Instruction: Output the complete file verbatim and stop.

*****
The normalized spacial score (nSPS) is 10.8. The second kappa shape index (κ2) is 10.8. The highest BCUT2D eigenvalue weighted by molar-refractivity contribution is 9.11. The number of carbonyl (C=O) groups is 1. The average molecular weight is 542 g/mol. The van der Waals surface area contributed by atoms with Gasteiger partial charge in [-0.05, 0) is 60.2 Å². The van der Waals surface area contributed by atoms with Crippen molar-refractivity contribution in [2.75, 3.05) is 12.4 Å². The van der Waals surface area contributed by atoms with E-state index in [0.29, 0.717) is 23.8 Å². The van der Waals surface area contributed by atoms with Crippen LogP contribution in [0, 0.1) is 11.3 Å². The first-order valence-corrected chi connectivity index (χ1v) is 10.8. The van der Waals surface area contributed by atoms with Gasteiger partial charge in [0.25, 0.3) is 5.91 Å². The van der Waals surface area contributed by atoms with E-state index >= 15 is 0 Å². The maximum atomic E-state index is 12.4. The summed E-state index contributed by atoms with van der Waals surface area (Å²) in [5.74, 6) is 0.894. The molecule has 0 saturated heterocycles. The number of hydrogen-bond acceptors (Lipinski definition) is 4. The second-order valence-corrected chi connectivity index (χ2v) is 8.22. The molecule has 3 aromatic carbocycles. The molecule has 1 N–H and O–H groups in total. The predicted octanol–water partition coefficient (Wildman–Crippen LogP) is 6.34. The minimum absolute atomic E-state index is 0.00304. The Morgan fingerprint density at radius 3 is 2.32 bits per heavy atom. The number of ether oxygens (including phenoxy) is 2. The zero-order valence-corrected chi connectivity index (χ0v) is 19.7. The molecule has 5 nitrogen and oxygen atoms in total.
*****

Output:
The normalized spacial score (nSPS) is 10.8. The second kappa shape index (κ2) is 10.8. The highest BCUT2D eigenvalue weighted by molar-refractivity contribution is 9.11. The number of carbonyl (C=O) groups is 1. The average molecular weight is 542 g/mol. The van der Waals surface area contributed by atoms with Gasteiger partial charge in [-0.05, 0) is 60.2 Å². The van der Waals surface area contributed by atoms with Crippen molar-refractivity contribution in [2.75, 3.05) is 12.4 Å². The van der Waals surface area contributed by atoms with E-state index in [0.29, 0.717) is 23.8 Å². The van der Waals surface area contributed by atoms with Crippen LogP contribution in [0, 0.1) is 11.3 Å². The first-order valence-corrected chi connectivity index (χ1v) is 10.8. The van der Waals surface area contributed by atoms with Gasteiger partial charge in [0.25, 0.3) is 5.91 Å². The van der Waals surface area contributed by atoms with E-state index >= 15 is 0 Å². The maximum atomic E-state index is 12.4. The summed E-state index contributed by atoms with van der Waals surface area (Å²) in [5.74, 6) is 0.894. The molecule has 0 saturated heterocycles. The number of hydrogen-bond acceptors (Lipinski definition) is 4. The second-order valence-corrected chi connectivity index (χ2v) is 8.22. The molecule has 3 aromatic carbocycles. The molecule has 1 N–H and O–H groups in total. The predicted octanol–water partition coefficient (Wildman–Crippen LogP) is 6.34. The minimum absolute atomic E-state index is 0.00304. The Morgan fingerprint density at radius 3 is 2.32 bits per heavy atom. The number of ether oxygens (including phenoxy) is 2. The zero-order valence-corrected chi connectivity index (χ0v) is 19.7. The molecule has 5 nitrogen and oxygen atoms in total.